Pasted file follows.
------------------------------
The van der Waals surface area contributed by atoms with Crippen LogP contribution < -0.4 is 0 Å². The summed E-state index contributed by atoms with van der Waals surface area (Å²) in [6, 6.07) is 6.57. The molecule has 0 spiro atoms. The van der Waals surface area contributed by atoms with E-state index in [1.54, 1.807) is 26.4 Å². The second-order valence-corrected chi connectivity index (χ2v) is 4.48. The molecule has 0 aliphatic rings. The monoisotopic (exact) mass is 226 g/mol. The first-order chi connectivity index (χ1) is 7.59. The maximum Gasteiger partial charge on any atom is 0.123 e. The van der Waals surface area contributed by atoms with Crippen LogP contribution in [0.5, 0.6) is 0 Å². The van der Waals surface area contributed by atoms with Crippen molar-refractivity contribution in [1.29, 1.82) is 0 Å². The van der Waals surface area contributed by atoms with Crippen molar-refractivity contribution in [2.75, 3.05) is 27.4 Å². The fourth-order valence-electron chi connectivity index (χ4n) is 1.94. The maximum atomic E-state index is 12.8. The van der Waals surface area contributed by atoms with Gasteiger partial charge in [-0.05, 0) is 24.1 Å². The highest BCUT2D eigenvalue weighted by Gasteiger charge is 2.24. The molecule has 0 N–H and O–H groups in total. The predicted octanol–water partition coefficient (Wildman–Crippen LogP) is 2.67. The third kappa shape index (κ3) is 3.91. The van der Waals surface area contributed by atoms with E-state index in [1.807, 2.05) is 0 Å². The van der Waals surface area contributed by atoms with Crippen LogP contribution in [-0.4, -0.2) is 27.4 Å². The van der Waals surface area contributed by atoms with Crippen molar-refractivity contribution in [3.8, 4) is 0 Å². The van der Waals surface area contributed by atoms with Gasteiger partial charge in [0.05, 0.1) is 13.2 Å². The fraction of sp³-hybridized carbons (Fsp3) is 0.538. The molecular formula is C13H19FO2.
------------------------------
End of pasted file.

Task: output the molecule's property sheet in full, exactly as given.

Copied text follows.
The van der Waals surface area contributed by atoms with Crippen LogP contribution < -0.4 is 0 Å². The summed E-state index contributed by atoms with van der Waals surface area (Å²) in [6, 6.07) is 6.57. The molecule has 0 spiro atoms. The van der Waals surface area contributed by atoms with E-state index in [1.54, 1.807) is 26.4 Å². The second-order valence-corrected chi connectivity index (χ2v) is 4.48. The molecule has 0 aliphatic rings. The monoisotopic (exact) mass is 226 g/mol. The first-order chi connectivity index (χ1) is 7.59. The maximum Gasteiger partial charge on any atom is 0.123 e. The van der Waals surface area contributed by atoms with Crippen LogP contribution in [0.5, 0.6) is 0 Å². The van der Waals surface area contributed by atoms with Crippen molar-refractivity contribution in [1.29, 1.82) is 0 Å². The van der Waals surface area contributed by atoms with Crippen molar-refractivity contribution in [2.75, 3.05) is 27.4 Å². The fourth-order valence-electron chi connectivity index (χ4n) is 1.94. The maximum atomic E-state index is 12.8. The van der Waals surface area contributed by atoms with Gasteiger partial charge in [-0.05, 0) is 24.1 Å². The highest BCUT2D eigenvalue weighted by Gasteiger charge is 2.24. The molecule has 0 N–H and O–H groups in total. The predicted octanol–water partition coefficient (Wildman–Crippen LogP) is 2.67. The third kappa shape index (κ3) is 3.91. The van der Waals surface area contributed by atoms with E-state index in [1.807, 2.05) is 0 Å². The van der Waals surface area contributed by atoms with Crippen LogP contribution in [-0.4, -0.2) is 27.4 Å². The van der Waals surface area contributed by atoms with Crippen molar-refractivity contribution in [3.8, 4) is 0 Å². The van der Waals surface area contributed by atoms with Gasteiger partial charge in [0.05, 0.1) is 13.2 Å². The fraction of sp³-hybridized carbons (Fsp3) is 0.538. The molecular formula is C13H19FO2.